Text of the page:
The FSC said: “While Hanjin Shipping will be applying for receivership soon, the restructuring efforts that the company undertook in the meantime should limit the impact on the financial market.  Firstly, although Hanjin Shipping dos not carry heavy weight on the stock market, the company’s stock price has already adjusted downwards since the start of the year. Furthermore, the credit rating of Hanjin Shipping and Korean Air Lines has been adjusted to reflect the negative market conditions, and this should mitigate the impact on the corporate bond market .”

On the other hand, the FSC acknowledged that a significant proportion of Hanjin Shipping’s bank debts may become unrecoverable, and to this end, the company’s banks have been making provisions.

“Following Hanjin Shipping’s filing for receivership, we have been assessing the total possible amounts that the banks can absorb,” said FSC.

Aug 10

Space Concerns Arising in the Trans-Pacific Eastbound Route

LONG BEACH, California — U.S. importers, anxious because vessels in Asia are starting to fill up, are working to secure peak season space on the trans-Pacific, even though spot rates this week actually dipped slightly.

Beneficial cargo owners are concerned that a brief uptick in rolled cargo that affected non-vessel-operating common carriers in recent weeks could spread to their contracted shipments if vessels are overbooked later this month.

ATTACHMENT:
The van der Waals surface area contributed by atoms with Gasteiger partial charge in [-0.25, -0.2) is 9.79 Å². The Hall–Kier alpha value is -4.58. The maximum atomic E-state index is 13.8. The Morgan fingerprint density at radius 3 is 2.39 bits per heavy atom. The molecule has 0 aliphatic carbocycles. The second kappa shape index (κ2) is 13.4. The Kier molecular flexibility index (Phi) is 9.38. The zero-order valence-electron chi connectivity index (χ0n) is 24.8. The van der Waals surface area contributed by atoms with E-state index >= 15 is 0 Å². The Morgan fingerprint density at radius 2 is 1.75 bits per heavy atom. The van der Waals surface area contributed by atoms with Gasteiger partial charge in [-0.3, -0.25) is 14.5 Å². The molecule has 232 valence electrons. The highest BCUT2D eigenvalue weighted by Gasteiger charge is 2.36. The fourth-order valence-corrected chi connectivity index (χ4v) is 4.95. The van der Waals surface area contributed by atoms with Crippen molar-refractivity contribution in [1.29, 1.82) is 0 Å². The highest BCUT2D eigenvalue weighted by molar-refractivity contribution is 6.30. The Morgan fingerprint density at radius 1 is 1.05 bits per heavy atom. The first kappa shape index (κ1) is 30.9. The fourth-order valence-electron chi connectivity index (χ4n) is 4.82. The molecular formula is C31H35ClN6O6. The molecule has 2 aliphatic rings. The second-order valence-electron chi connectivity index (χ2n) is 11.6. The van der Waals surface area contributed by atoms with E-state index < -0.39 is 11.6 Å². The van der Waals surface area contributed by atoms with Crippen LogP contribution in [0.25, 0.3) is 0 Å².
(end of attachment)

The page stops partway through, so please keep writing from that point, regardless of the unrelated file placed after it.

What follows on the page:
About a quarter of the 20 U.S. importers informally surveyed by JOC.com report an increase in rolled cargo over the last three to four weeks. Those who have been affected note the increase in contracted cargo delayed from loading in favor of more profitable spot freight has been minimal. Shippers expect further cuts to capacity as carriers, sore from a brutal trans-Pacific contract season, work to boost spot rates as shippers stock up for the holiday shopping season.

“We have experienced some intermittent rolling of cargo in the last three to four weeks, nothing too severe — one or two bookings per week, tops,” said an importer whose home decor freight headed to Long Beach was rolled in Ningbo and Qingdao. “We provide a rolling eight to nine-week window for a forecast, so that has helped us.”

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Other shippers, such as a major apparel importer, haven’t had any cargo delayed, a result of having strong service agreements. The importer said it gives carriers an eight-week, rolling, 40-foot-equivalent unit forecast and will reject bookings if cargo doesn’t ship when scheduled.

“I do expect there to be some tightening occurring as they accelerate their laying up of vessels and their redesign of the current strings in those trade lanes,” said another shipper who hasn’t seen any of their cargo headed to Canada and the U.S. rolled. “I’m waiting for the shoe to drop and there to be some space issues moving into late summer.”

The spot rate for shipping a 40-foot container from Shanghai to the West Coast this week fell 3.4 percent to $1,277 from $1,322 last week, according to the Shanghai Containerized Freight Index, as displayed on the JOC.comMarket Data Hub. The spot rate to the East Coast fell 3.8 percent to $1,884 per FEU from $1,958 last week.

It could be crunch time soon. “August and September. This is when the crush is supposed to be on,” Hayden Swofford, independent administrator of the Pacific Northwest Asia Shippers Association, said Friday. He is aware of a few cases of rolled cargo that occurred last month, but knows of no significant rolling the past week or so, he said.